Although I think there are limits to what is acceptable literature, I believe we need to include the great books that pass the test of time and enhance learning, curiosity, and human growth at appropriate ages. This post struck me as important to our conversation about these big topics.
Originally posted on Cooperative Catalyst:
I don’t know why I had to read Scarlet Letter, but I know that the themes of hypocrisy, sin, redemption and religion imposing on individual will should have resonated with me. My guess is that I hated it, because it was assigned. It’s why I loved Brave New World, The Great Gatsby, Catcher in the Rye and The Color Purple. None of them were assigned. None of them required a book report.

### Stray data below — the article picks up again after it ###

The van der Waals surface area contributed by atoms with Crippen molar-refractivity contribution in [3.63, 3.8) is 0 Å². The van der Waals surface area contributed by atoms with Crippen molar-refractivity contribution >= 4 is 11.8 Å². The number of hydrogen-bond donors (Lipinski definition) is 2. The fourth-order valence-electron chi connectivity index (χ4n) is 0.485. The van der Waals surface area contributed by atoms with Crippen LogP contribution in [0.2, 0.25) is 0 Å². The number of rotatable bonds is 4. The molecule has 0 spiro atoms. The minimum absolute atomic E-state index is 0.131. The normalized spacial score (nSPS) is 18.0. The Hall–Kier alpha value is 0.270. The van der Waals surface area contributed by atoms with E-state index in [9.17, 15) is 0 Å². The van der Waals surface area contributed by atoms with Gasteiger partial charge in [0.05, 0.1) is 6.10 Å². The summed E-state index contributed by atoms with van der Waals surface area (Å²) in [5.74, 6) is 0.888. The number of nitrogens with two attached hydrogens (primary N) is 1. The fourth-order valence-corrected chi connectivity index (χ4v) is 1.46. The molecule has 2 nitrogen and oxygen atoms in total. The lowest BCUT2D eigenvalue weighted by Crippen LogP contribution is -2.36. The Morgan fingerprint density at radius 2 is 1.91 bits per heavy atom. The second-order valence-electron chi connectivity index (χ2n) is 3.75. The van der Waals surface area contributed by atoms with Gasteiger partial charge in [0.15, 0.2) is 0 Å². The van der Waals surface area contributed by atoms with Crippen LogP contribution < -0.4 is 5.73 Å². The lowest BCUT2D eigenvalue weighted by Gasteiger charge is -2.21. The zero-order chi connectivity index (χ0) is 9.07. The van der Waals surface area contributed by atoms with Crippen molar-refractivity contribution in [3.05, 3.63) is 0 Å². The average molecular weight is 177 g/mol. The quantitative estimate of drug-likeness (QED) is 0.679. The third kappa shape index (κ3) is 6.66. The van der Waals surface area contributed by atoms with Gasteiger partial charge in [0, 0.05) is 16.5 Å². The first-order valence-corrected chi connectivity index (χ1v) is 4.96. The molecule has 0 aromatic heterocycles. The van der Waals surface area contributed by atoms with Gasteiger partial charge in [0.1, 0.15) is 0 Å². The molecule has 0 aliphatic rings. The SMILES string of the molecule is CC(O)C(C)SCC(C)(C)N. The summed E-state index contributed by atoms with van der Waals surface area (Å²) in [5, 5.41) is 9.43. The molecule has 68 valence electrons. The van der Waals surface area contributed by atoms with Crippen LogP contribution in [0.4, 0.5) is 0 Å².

So, a former student bitches about Beowulf. Pardon the language, but that phrase just sounded fun, so I kept it. Anyway, he’s all upset about how irrelevant it is to his life. He mentions slaying dragons and dying a hero’s death and says that none of it makes sense to his world.
My first response is this:
Thoughts on Beowulf: Because if you haven’t do so yet, you will someday have the chance to slay dragons and in…
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